We are pushing toward the ninth month of the global coronavirus pandemic here in the United States, and many Americans are beginning to feel the brunt of the economic burden that these extended lockdowns have provided.
Early in the pandemic, Congress was able to work through a bill that provided some serious economic relief for struggling Americans, provided enhanced unemployment benefits, direct payments of $1,200, and more.
Since then, however, there has been very little movement on any bill providing further assistance, and the subject has been a hot one on Capitol Hill.
Now, with no bill coming miraculously before election day, Senate Majority Leader Mitch McConnell has a grim outlook on the timeframe for more fiscal help.
Sen. Majority Leader Mitch McConnell said he doesn’t anticipate a coronavirus stimulus package until “right at the beginning” of 2021.
McConnell, R-Ky., told radio host Hugh Hewitt that the legislation would be targeted “particularly at small businesses that are struggling, and hospitals that are now dealing with the second wave of the coronavirus, and, of course, the challenges for education, both K-12 and college.”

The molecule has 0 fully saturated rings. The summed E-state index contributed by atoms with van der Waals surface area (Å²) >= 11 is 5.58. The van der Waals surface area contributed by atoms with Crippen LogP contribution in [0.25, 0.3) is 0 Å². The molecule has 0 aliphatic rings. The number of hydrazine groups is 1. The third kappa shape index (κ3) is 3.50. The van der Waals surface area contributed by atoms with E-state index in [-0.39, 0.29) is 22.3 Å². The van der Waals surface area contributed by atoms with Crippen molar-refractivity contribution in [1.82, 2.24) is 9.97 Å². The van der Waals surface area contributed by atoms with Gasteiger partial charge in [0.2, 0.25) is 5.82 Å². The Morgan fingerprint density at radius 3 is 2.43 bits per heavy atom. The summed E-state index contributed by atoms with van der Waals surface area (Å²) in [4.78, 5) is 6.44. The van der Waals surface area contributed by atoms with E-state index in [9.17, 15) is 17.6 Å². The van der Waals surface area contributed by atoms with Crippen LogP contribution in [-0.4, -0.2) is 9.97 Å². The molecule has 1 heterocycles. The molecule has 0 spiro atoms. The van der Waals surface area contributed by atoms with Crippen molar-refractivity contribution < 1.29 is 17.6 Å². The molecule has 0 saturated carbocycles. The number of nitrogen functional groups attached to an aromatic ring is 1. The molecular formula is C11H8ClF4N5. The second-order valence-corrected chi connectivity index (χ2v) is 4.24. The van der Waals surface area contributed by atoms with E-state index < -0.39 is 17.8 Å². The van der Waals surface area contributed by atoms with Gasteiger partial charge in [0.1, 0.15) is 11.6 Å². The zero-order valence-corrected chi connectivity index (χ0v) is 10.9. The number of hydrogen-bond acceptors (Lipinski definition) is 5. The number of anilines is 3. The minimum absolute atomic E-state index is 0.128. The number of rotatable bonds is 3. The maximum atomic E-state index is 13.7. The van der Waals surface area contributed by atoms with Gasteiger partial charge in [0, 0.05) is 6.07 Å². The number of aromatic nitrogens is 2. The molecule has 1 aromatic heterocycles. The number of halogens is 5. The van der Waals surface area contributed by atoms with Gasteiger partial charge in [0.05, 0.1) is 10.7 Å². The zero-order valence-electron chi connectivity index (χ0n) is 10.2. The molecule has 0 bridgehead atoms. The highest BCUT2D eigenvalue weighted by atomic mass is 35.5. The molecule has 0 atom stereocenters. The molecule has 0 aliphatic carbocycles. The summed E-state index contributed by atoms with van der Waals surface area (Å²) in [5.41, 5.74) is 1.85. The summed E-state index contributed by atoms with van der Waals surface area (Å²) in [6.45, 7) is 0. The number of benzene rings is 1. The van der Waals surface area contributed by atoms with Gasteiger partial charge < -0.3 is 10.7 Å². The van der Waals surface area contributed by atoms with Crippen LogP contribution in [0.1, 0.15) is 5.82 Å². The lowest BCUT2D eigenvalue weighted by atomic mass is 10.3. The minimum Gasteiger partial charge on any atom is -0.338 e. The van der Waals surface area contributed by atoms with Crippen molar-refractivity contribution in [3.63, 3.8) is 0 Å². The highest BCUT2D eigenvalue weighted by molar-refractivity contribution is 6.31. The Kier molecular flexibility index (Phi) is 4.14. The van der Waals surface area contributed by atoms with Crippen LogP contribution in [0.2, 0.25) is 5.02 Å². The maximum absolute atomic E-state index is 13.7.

Meanwhile, President Trump claimed a deal would be reached “immediately” after Election Day. House Speaker Nancy Pelosi, D-Calif., said she expects relief “certainly will have something [done] at the start of the new presidency.”
The issue is one that has resonated with an astonishing number of voters, many of whom have lost their jobs on account of the slowing economy.
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